The name Millinaire finds its origins with the ancient Anglo-Saxons
. It was given to one who worked as a person who was a milner
or more commonly know as a miller.
The name is derived from the Anglo-Saxon
which meant mill.
Early Origins of the Millinaire family
The surname Millinaire was first found in the West Riding of Yorkshire
at Appleton-Roebuck and Nun-Appleton, a township, in the parish of Bolton-Percy, W. division of Ainsty wapentake
. "This place comprises by computation 2800 acres, chiefly the property of the Milner family, whose splendid mansion, Nun-Appleton Hall, stands in an extensive and finely wooded park, near the confluence of the rivers Ouse and Wharfe: the house was built by Thomas, Lord Fairfax, on the site of a Cistercian priory for nuns, founded by Alice de St. Quintin at the commencement of the thirteenth century." CITATION[CLOSE]
Lewis, Samuel, A Topographical Dictionary of England. Institute of Historical Research, 1848, Print.
Early History of the Millinaire family
This web page shows only a small excerpt of our Millinaire research.Another 169 words (12 lines of text) covering the years 1628, 1702, 1730, 1723 and 1730 are included under the topic Early Millinaire History in all our PDF Extended History products and printed products wherever possible.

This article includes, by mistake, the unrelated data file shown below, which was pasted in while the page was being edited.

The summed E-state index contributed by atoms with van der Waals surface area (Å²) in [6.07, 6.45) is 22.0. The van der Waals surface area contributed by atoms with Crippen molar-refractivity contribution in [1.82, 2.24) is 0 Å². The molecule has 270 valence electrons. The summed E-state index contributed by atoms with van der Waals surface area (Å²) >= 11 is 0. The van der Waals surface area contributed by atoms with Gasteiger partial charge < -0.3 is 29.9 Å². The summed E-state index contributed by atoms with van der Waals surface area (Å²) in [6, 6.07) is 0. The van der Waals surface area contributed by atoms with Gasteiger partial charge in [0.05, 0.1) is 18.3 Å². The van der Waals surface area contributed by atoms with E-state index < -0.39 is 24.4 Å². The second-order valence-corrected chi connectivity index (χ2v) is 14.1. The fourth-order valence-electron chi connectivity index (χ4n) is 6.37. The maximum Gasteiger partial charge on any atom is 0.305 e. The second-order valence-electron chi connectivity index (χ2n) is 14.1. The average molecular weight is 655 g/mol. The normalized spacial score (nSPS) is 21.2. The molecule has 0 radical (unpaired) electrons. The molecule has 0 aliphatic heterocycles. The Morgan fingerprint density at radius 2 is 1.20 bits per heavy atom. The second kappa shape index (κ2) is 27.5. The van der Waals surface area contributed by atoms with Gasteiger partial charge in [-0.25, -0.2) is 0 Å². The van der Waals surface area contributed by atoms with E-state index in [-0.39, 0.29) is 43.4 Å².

Millinaire Spelling Variations
The English language only became standardized in the last few centuries; therefore, spelling variations
are common among early Anglo-Saxon
names. As the form of the English language changed, even the spelling of literate people's names evolved. Millinaire has been recorded under many different variations, including Milner, Milnor and others.
Early Notables of the Millinaire family (pre 1700)
Another 49 words (4 lines of text) are included under the topic Early Millinaire Notables in all our PDF Extended History products and printed products wherever possible.
Migration of the Millinaire family to the New World and Oceana
For many English families, the political and religious disarray that shrouded England
made the far away New World an attractive prospect. On cramped disease-ridden ships, thousands migrated to those British colonies that would eventually become Canada and the United States. Those hardy settlers that survived the journey often went on to make important contributions to the emerging nations in which they landed. Analysis of immigration records indicates that some of the first North American immigrants bore the name Millinaire or a variant listed above: Joseph, Daniel, Anne, Sarah, and Ralph Milner all arrived in Philadelphia in 1683; Michael Milner arrived in New England
in 1635; Samuel Milner settled in Virginia in 1635.